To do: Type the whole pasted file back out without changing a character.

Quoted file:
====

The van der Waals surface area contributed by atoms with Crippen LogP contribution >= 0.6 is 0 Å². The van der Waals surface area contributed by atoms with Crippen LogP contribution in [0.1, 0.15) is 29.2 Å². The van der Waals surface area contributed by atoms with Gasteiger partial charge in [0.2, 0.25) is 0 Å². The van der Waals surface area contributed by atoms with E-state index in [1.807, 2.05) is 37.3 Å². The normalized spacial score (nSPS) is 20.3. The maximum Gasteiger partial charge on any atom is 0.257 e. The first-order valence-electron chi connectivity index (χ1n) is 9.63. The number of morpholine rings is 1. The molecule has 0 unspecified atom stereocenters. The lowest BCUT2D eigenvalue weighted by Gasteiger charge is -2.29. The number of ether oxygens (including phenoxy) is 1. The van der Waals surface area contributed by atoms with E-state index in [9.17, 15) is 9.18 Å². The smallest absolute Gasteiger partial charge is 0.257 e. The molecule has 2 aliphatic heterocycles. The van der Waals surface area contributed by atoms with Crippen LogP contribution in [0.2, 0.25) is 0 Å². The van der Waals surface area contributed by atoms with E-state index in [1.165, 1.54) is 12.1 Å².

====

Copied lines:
The van der Waals surface area contributed by atoms with Crippen LogP contribution >= 0.6 is 0 Å². The van der Waals surface area contributed by atoms with Crippen LogP contribution in [0.1, 0.15) is 29.2 Å². The van der Waals surface area contributed by atoms with Gasteiger partial charge in [0.2, 0.25) is 0 Å². The van der Waals surface area contributed by atoms with E-state index in [1.807, 2.05) is 37.3 Å². The normalized spacial score (nSPS) is 20.3. The maximum Gasteiger partial charge on any atom is 0.257 e. The first-order valence-electron chi connectivity index (χ1n) is 9.63. The number of morpholine rings is 1. The molecule has 0 unspecified atom stereocenters. The lowest BCUT2D eigenvalue weighted by Gasteiger charge is -2.29. The number of ether oxygens (including phenoxy) is 1. The van der Waals surface area contributed by atoms with E-state index in [9.17, 15) is 9.18 Å². The smallest absolute Gasteiger partial charge is 0.257 e. The molecule has 2 aliphatic heterocycles. The van der Waals surface area contributed by atoms with Crippen LogP contribution in [0.2, 0.25) is 0 Å². The van der Waals surface area contributed by atoms with E-state index in [1.165, 1.54) is 12.1 Å².